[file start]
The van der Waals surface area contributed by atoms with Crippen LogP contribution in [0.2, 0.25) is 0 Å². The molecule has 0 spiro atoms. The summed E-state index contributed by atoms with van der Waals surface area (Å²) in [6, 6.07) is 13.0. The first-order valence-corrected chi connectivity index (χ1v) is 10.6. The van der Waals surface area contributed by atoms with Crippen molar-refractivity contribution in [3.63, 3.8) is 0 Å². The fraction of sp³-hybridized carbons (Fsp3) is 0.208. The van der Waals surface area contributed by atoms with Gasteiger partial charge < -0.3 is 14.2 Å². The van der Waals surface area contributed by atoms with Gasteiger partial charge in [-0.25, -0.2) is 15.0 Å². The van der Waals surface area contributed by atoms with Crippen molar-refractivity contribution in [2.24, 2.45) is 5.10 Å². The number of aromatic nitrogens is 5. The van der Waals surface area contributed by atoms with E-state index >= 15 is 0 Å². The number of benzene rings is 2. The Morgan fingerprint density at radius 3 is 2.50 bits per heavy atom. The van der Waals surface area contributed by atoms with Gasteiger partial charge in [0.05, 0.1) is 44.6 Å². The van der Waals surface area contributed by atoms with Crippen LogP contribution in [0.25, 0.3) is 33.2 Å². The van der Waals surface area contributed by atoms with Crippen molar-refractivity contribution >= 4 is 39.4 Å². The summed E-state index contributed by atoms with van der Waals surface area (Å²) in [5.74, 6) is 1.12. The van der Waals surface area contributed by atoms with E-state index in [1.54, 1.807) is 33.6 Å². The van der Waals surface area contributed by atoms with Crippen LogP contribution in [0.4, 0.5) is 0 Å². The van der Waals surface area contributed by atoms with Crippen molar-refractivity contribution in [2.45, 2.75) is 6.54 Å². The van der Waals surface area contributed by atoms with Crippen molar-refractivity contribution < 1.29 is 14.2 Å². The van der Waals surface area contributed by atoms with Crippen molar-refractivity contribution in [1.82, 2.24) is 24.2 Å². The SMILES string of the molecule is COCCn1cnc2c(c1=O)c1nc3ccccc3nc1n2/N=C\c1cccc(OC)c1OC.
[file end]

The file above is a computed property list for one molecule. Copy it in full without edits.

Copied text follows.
The van der Waals surface area contributed by atoms with Crippen LogP contribution in [0.2, 0.25) is 0 Å². The molecule has 0 spiro atoms. The summed E-state index contributed by atoms with van der Waals surface area (Å²) in [6, 6.07) is 13.0. The first-order valence-corrected chi connectivity index (χ1v) is 10.6. The van der Waals surface area contributed by atoms with Crippen molar-refractivity contribution in [3.63, 3.8) is 0 Å². The fraction of sp³-hybridized carbons (Fsp3) is 0.208. The van der Waals surface area contributed by atoms with Gasteiger partial charge < -0.3 is 14.2 Å². The van der Waals surface area contributed by atoms with Gasteiger partial charge in [-0.25, -0.2) is 15.0 Å². The van der Waals surface area contributed by atoms with Crippen molar-refractivity contribution in [2.24, 2.45) is 5.10 Å². The number of aromatic nitrogens is 5. The van der Waals surface area contributed by atoms with E-state index >= 15 is 0 Å². The number of benzene rings is 2. The Morgan fingerprint density at radius 3 is 2.50 bits per heavy atom. The van der Waals surface area contributed by atoms with Gasteiger partial charge in [0.05, 0.1) is 44.6 Å². The van der Waals surface area contributed by atoms with Crippen LogP contribution in [0.25, 0.3) is 33.2 Å². The van der Waals surface area contributed by atoms with Crippen molar-refractivity contribution >= 4 is 39.4 Å². The summed E-state index contributed by atoms with van der Waals surface area (Å²) in [5.74, 6) is 1.12. The van der Waals surface area contributed by atoms with E-state index in [1.54, 1.807) is 33.6 Å². The van der Waals surface area contributed by atoms with Crippen LogP contribution in [0.4, 0.5) is 0 Å². The van der Waals surface area contributed by atoms with Crippen molar-refractivity contribution in [2.45, 2.75) is 6.54 Å². The van der Waals surface area contributed by atoms with Crippen molar-refractivity contribution < 1.29 is 14.2 Å². The van der Waals surface area contributed by atoms with Crippen molar-refractivity contribution in [1.82, 2.24) is 24.2 Å². The SMILES string of the molecule is COCCn1cnc2c(c1=O)c1nc3ccccc3nc1n2/N=C\c1cccc(OC)c1OC.